CQ WEEKLY – VANTAGE POINT
March 24, 2012 – 12:53 p.m.
Back to School: On Campaign Trail, Education Gets New Focus
By Lauren Smith, CQ Staff
Education might become a real issue in this year’s presidential campaign, thanks to an offhand comment by GOP candidate Rick Santorum that President Obama was a snob for promoting post-secondary education for all, and to Obama’s new campaign video, “The Road We’ve Traveled,” which mentions education several times.
Until recently, Republican presidential candidates scarcely mentioned education, and debate moderators posed only a handful of questions on the topic. That seemed odd to many, because education ranks high in polls and was one of the main themes of this year’s State of the Union speech. Obama’s economic recovery plan includes revamping the public education system and keeping college affordable.
Joel I. Klein, former chancellor of the New York City public school system, put it this way in a Washington Post editorial at the beginning of March: “This is crazy.”
“The conventional wisdom holds that education ‘doesn’t work’ as a central issue in presidential campaigns,” wrote Klein. “Meanwhile, the countries out-educating us view education as central to their success. When the future of our economy and society turn on our ability to dramatically upgrade the skills of all our children, how can we view it as anything less?”
But that conventional wisdom might be changing after the former Pennsylvania senator’s awkward pitch to working-class voters that Obama’s secondary education program denigrated labor. For one thing, Mitt Romney has recently added an education section to his campaign website.
Obama’s 16-minute campaign video released this month makes several short references to education. It reminds voters that the economic stimulus plan passed early in his first term included money — $30 billion — to prevent massive teacher layoffs, and it highlights the administration’s signature competitive grant, “Race to the Top,” as an example of how he is prodding states to raise academic standards.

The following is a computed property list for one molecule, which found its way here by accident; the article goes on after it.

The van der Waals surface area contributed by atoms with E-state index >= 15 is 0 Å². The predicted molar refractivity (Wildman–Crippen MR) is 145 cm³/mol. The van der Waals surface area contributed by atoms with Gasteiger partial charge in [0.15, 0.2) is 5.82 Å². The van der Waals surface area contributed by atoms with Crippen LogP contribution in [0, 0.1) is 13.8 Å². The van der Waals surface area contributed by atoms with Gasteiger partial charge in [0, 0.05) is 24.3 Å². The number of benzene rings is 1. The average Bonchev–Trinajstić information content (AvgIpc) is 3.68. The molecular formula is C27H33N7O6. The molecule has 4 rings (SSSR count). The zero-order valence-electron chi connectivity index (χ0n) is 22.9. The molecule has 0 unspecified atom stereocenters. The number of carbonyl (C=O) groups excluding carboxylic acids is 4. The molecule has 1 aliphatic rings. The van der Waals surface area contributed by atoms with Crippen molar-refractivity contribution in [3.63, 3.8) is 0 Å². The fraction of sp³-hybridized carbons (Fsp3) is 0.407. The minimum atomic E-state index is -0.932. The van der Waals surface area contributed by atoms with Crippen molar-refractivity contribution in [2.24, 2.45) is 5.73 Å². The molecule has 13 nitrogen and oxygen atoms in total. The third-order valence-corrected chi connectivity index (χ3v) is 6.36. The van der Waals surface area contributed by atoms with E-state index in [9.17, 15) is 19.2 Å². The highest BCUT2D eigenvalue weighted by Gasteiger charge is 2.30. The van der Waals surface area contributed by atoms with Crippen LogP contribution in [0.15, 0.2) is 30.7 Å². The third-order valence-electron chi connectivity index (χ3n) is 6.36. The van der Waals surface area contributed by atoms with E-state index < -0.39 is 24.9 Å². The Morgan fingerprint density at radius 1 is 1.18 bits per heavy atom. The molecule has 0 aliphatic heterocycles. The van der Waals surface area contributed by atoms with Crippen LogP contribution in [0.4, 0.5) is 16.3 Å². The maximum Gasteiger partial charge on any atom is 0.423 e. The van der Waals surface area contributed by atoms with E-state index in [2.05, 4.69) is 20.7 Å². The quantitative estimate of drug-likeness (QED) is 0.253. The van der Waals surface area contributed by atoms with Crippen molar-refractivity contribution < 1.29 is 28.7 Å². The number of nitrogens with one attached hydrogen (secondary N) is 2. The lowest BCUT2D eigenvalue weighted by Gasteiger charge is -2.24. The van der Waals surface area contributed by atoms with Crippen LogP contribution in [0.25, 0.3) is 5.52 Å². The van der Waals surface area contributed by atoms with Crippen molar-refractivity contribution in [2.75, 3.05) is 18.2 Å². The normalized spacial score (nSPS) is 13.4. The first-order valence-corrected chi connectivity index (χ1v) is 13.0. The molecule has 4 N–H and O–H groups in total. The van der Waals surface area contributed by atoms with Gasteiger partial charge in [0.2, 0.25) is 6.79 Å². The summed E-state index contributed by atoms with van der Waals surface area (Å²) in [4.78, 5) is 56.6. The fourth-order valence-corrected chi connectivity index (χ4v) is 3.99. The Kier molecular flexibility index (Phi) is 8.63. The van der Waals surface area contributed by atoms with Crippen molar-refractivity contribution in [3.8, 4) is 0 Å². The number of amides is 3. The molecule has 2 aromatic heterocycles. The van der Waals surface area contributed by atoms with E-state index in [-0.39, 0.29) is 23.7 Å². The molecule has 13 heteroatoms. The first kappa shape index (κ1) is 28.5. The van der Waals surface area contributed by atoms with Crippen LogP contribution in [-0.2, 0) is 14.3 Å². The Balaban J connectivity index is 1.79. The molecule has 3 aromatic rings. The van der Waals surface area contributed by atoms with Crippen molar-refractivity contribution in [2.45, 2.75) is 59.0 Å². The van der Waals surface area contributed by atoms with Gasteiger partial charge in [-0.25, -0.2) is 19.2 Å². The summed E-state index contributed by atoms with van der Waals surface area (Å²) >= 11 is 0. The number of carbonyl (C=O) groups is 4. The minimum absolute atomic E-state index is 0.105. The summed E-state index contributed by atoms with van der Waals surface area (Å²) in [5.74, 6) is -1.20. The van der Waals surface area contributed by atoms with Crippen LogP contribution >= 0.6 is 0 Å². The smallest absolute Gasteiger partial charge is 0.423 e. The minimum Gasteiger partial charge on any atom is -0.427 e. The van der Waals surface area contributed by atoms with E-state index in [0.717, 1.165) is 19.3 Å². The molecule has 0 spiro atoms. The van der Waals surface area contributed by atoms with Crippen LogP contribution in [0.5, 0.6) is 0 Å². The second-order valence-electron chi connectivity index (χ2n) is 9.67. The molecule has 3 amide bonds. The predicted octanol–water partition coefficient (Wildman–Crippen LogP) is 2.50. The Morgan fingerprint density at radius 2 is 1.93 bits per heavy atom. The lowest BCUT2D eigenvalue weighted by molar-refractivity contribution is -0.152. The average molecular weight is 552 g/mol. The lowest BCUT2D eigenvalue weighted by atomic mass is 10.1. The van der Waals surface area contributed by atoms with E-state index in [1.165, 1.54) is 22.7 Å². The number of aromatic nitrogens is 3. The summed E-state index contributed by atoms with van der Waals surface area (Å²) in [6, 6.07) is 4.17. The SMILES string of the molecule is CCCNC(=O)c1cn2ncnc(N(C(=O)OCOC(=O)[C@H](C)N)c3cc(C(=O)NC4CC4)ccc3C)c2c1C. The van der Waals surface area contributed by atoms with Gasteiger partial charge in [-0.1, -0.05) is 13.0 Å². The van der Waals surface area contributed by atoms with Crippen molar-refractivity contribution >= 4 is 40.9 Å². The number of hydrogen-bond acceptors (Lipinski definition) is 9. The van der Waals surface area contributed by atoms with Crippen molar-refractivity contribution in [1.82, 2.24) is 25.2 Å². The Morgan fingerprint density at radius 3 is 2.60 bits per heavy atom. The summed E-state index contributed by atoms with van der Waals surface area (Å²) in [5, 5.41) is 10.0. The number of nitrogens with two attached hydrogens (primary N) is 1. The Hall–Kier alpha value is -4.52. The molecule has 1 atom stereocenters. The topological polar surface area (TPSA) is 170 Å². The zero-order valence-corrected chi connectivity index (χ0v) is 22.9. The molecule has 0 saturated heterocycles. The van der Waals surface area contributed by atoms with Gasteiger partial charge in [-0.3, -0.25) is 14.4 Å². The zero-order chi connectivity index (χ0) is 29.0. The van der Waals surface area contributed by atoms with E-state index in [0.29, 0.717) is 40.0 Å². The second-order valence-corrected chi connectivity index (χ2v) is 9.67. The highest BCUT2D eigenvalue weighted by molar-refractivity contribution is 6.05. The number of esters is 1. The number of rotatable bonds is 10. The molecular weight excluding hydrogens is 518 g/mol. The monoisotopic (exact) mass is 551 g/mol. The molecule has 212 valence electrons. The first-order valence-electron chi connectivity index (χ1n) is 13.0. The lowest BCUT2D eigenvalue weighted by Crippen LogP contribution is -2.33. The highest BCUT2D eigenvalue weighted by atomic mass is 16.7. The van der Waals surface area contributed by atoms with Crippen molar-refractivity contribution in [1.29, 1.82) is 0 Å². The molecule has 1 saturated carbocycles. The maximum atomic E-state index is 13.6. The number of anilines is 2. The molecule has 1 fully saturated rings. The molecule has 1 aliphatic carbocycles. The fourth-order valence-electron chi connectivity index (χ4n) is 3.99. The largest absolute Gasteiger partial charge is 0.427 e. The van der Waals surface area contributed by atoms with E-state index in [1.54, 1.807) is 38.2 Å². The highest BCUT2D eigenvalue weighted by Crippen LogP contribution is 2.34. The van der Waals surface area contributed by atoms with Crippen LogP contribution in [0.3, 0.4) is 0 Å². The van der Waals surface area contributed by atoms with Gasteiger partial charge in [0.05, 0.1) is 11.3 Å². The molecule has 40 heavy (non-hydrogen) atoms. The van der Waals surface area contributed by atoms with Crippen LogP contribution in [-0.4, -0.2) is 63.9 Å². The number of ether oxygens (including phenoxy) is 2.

The video also emphasizes changes designed to make college more affordable. “He reformed the student loan system,” actor Tom Hanks narrates, “shifting billions in subsidies from banks and middlemen to millions of young Americans.”
Romney’s state of Massachusetts usually ranks among the best education systems in the country, and as its governor he supported raising academic standards, developing a more rigorous accountability system and expanding charter schools. If those sound familiar, they all occupy a place on Obama’s education wish list. But in an effort to avoid a replay of his “Romney-care” dilemma with health care, the presidential hopeful hasn’t veered far off a script that emphasizes state and local control of schooling.
Romney’s website also jabs at Santorum’s reference to the president as a “snob” for boosting higher education, saying that “post-secondary education cannot become a luxury for the few.”
Meanwhile, Santorum’s education platform focuses on homeschooling and limiting the footprint of the federal government. Santorum, a devout Catholic, has drawn media attention to the fact that he homeschools his children.
Former House Speaker Newt Gingrich is fairly complimentary of the Obama administration’s education agenda, agreeing with its efforts to expand charter schools and establish a pay-for-performance system for teachers and principals that grades them in part on student test scores. His campaign website, however, promises to roll back the federal role so that the Education Department’s only job would be to collect research and data and help find new education models that could be voluntarily adopted by local school districts.
True to his libertarian roots, Rep. Ron Paul of Texas says the federal government has no place in education. Paul, if given the chance, would eliminate the federal governmenta??s more than $60 billion investment in public schools and financial aid for college. His campaign website also focuses on homeschooling, and touts his efforts to pass legislation that would provide parents a $5,000 tax credit for each homeschooled child for tutors, books, and computers, and ensure that the federal government treats high school diplomas earned through homeschooling the same as other high school diplomas.